My only criticism of this book is that the interviews read as if they are a direct paste of full transcriptions from an audio recording which made settling into the book distracting and difficult at times. Taylor's introduction, writing, and interview questions were all excellent. However, I believe these interviews should have been edited to both flow better and perhaps reduce some of the text. I think that a lot of someone's thought or what they are saying can be lost when it is written with sentences repeatedly broken in half with "Mmhm... yeah.... uh huh... [laughs]" over and over. I think the interviews could have kept their conversational flair and still represented the speaking styles and personalities of the interviewees without including every interruption to what they were saying.

This book is definitely a must read for anyone interested in the history of feminism- as we all should be- especially the center and roots so often ignored that so often lead the way for many of the things we have today. How We Get Free is a great catalogue of stories by the powerful women who have lead and continue to lead the way for social justice. It is a great celebration of the 40-year anniversary of the Combahee River Collective Statement.

Sunday, February 11, 2018

Book Review: The Body is Not an Apology - The Power of Radical Self Love

[Image: The cover of the book has a glittering purple background with Sonya Renee Taylor (the author) laying on her back in the center on a bed of blue, yellow-orange, and red flowers. She has a bald head, dark brown skin, purple eyeshadow, red lipstick, and a monroe piercing (which is a stud abuve her upper lip.) She is staring at the camera with one hand draped above her head and her nipples and pubic area are covered with purple flowers. A white Band across the center of the cover says "THE BODY IS NOT AN APOLOGY" in black capitalized letters and "THE POWER OF RADICAL SELF LOVE" underneath in smaller, orange capitalized letters.]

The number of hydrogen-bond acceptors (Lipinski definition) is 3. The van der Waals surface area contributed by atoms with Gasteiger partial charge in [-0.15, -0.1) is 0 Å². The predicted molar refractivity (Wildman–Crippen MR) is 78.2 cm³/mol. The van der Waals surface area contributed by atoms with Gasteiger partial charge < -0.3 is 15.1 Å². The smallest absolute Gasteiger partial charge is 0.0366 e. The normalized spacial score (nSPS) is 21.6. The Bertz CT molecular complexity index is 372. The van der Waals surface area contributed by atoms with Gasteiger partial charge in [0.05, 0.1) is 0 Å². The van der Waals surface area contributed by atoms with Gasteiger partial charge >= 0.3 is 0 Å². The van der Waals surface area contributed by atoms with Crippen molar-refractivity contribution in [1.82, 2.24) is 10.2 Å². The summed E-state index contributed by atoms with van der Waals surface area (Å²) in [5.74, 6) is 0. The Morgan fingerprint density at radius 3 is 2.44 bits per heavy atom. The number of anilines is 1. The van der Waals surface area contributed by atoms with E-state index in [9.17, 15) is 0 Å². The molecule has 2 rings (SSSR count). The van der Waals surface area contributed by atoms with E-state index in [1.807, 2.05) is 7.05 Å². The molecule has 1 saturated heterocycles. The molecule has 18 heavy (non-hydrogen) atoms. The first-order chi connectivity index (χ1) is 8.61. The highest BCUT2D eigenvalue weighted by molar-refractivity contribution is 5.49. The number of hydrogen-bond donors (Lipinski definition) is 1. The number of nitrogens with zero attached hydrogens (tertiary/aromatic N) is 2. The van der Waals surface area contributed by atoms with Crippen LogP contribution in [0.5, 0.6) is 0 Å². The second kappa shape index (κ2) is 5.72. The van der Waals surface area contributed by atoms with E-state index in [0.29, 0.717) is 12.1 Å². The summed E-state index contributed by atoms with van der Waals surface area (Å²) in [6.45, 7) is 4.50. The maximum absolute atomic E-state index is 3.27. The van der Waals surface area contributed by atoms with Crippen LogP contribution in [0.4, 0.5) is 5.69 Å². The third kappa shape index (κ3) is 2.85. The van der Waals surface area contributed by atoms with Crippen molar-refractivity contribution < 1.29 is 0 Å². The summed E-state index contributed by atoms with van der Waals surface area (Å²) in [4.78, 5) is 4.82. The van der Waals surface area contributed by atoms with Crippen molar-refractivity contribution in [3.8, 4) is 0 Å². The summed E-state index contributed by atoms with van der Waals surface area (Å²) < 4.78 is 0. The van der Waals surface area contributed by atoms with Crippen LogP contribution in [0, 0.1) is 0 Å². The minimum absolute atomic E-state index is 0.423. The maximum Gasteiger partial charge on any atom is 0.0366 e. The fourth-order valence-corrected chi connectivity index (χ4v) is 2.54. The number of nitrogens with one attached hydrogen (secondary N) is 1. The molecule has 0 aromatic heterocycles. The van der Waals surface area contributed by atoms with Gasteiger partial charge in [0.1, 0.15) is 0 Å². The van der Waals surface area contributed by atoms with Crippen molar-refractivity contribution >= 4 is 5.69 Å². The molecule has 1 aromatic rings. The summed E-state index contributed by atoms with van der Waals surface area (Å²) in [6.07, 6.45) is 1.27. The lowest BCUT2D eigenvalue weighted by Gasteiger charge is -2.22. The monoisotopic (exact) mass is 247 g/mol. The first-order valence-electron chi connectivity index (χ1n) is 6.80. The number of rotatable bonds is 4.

Also posted to my goodreads

This little book manages to be quite an inclusive guide and radical self love manifesto, especially for its size.  Sonya Renee Taylor wrote her book with all kinds of people in mind- especially those predominantly left out of many self-love conversations- and she makes this clear regularly throughout the text. She catalogues a bit about her journey towards creating The Body Is Not An Apology website, and then delves into tackling radical self love as an attainable concept and lifelong journey.

Taylor differentiates between radical self love and concepts such as self-esteem or self-acceptance, seeing the latter two as a "cease fire" with one's body. She invites us to seek out something more rewarding than a "truce" and that is radical self love. This involves things like tackling shame and guilt as well as creating a world that is supportive of all bodies- including those often pushed into the margins such as disabled people, trans people, people of color, and others.

Taylor also explains much of the indoctrination and abuse against us and our bodies in this world as all part of a system of "body terrorism," which I believe is a term coined by the author and her organization (correct me if I am wrong.)  I believe she did an excellent job of explaining just how entrenched toxic default societal expectations of how to have a body are in our culture. We are taught our entire lives that the "right" body is white, thin (but not too thin,) healthy, young, non-disabled, cis, heterosexual, and so on. Radical self love is for everyone- even including those who meet all of those characteristics, as this "ideal" is never attainable. Taylor teaches us that we must stand up for all bodies targeted by body terrorism- even if they are not our own- because, "When our personal value is dependent on the lesser value of other bodies, radical self-love is unachievable."